Findings: The studies conducted have shown that liquefaction can lead to bio-oils that have proven to possess very good anti-oxidant activity, to be used as carbohydrate building block for synthesis or fermentation processes, bio-fuels, chemicals platform. The direct liquefaction has been applied to a wide range of raw materials and all of them has been successfully liquefied by optimizing the reaction conditions.

Conclusion & Significance: The results to be presented demonstrate that liquefactions could be, in fact, an effective tool to access products with chemical interest as well as bio-fuels. Alongside, wastes and residues can be this way mitigated contributing, thus, to a better environment towards the up-cycling of feedstocks that have no economic value and would end-up to be burnt without any valorization what-so-ever increasing the glasshouse effect, causing, therefore, more damage to the environment.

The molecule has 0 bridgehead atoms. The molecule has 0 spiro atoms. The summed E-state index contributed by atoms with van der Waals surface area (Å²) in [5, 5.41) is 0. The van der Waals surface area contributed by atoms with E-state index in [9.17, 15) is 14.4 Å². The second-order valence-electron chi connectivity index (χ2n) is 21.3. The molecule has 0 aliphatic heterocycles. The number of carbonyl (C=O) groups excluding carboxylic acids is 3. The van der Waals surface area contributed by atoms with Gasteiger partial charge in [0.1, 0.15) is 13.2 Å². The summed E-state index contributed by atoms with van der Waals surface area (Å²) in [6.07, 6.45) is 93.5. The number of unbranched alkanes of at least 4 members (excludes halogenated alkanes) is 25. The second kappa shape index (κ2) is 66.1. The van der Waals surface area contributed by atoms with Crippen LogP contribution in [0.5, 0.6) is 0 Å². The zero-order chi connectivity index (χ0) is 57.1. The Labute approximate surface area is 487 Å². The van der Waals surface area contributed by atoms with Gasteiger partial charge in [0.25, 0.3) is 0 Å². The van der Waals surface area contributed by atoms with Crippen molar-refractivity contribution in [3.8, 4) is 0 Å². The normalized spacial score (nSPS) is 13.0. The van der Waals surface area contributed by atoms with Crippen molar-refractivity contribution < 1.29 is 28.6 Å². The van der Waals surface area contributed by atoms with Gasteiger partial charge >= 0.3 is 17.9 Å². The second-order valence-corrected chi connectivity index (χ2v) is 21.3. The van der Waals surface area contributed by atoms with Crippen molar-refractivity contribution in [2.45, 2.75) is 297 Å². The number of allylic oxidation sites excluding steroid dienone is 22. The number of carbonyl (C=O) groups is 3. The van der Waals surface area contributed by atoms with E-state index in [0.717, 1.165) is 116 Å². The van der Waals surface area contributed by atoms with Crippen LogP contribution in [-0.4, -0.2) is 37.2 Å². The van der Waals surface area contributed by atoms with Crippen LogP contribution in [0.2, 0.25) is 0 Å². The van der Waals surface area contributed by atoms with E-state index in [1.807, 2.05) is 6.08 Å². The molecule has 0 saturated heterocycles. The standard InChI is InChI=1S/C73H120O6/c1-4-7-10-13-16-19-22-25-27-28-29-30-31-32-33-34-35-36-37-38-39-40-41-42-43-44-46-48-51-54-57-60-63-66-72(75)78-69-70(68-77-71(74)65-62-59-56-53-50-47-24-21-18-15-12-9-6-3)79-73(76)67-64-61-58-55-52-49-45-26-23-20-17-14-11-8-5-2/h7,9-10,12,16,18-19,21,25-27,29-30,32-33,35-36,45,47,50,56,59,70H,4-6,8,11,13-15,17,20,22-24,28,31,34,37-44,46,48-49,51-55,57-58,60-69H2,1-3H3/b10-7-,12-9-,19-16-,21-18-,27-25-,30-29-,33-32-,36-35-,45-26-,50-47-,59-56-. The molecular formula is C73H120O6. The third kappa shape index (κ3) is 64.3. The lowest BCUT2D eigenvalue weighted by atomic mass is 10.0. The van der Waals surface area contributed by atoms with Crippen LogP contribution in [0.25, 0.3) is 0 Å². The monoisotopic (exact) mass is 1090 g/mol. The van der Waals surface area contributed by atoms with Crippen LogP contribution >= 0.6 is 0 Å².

Speaker
Biography:

Judith Buchmaier has studied technical chemistry and biotechnologies. She is now working on thermal separation technologies. Her expertise lies in different applications of membrane distillation. Her studies include membrane stability tests, test cell experiments such as execution of experiments in pilot scale. Among other applications such as ammonia recovery from biogas sludge, waste water treatment with membrane distillation one focus area lies in the optimization and recovery of valuable substances in galvanizing and printed circuit board industry

Abstract: